Climate Change: Have You Heard the Voices of Children

This year’s Climate and Society class is out in the field (or lab or office) completing a summer internship or thesis. They’ll be documenting their experiences one blog post at a time. Read on to see what they’re up to.

By Yang Zhong, Climate and Society 2014

Yang at her desk at the UNICEF offices.

Yang at her desk at the UNICEF offices.

Everyone on Earth is somehow going to be affected by climate change. Children are extremely vulnerable to climate impacts and they’ll be forced to deal with the long-lasting changes carbon emissions are driving.

Yet their voices are rarely heard at international negotiations. When they are heard, they are generally greeted with platitudes, but they have yet to exact a lasting impact.

In 1992, 12 year-old Severn Cullis-Suzuki gave an inspirational speech to the global decision-makers meeting at the Earth Summit in Rio de Janeiro. In the ensuing years, it has been discomforting and disappointing to see that the global average temperature has continued to climb as have carbon emissions, currently putting us on track for another 4°C of warming by 2100.

To give children a louder voice and hopefully be a catalyst for change, I’ve been working as a part of the UNICEF Climate and Environment Team this summer. After reviewing the annual reports that more than 130 country offices have submitted from 2010-2013, I created a comprehensive and detailed database. From this database, UNICEF can build bridges of communication amongst country offices, enabling them to improve their programs collaboratively.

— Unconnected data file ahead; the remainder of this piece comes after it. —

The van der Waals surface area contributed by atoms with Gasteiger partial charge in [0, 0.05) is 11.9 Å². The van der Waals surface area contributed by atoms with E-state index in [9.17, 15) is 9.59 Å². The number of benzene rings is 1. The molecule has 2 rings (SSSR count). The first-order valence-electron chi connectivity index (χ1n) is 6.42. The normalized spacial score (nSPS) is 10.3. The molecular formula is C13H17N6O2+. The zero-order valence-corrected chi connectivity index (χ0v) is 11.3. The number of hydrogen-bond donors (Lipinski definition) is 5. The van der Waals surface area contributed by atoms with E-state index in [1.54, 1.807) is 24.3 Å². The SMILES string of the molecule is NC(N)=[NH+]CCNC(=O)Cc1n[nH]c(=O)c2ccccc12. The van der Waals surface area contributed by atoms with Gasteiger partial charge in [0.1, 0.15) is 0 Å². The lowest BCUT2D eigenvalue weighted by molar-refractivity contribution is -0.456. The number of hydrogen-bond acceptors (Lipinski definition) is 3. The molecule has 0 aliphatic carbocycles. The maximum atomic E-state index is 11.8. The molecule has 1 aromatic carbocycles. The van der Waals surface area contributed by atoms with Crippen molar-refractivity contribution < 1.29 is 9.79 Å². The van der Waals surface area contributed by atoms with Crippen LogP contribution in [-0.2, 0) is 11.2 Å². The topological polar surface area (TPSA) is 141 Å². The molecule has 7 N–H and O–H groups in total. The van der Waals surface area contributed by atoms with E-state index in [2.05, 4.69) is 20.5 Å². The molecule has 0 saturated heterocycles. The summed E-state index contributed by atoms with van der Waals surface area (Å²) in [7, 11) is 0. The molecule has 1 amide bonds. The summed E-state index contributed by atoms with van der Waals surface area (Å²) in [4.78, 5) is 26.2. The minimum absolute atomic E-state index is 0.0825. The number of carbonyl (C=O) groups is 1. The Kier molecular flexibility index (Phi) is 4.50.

Through collaborating with other divisions, such as the Innovation Unit, I’m also working with UNICEF staff to provide country offices with more focused guidance and technical support. We are also addressing case studies, through which we not only advocate internal experience exchanges, but also enhance further and deeper communications between organizations and individuals outside the system.

This internship has helped me think not just about technical aspects of climate change, but also about its impacts and how we can respond from a more practical perspective. On September 23 of this year, the United Nations is holding a Climate Summit here in New York. One of the thematic sessions during the summit is “Voices from the Frontline,” which is organized by UNICEF in partnership with UN Women.

I’m excited to support the session about how to address the environmental needs of youth, women and indigenous people, all of whom can sometimes be lost from the broader climate discussion.

In addition, as a part of UN system, UNICEF is actively seeking possibilities for cooperation with other UN agencies during this year’s annual international climate negotiations this December. I’ve learned about the technical work done by the Intergovernmental Panel on Climate Change, which put out a landmark climate report this year written in part to inform negotiations. But learning how to make the case for a better recognition and inclusion of children in the global discourse on climate change and environment is a whole other issue, and one I’m excited to be working toward.



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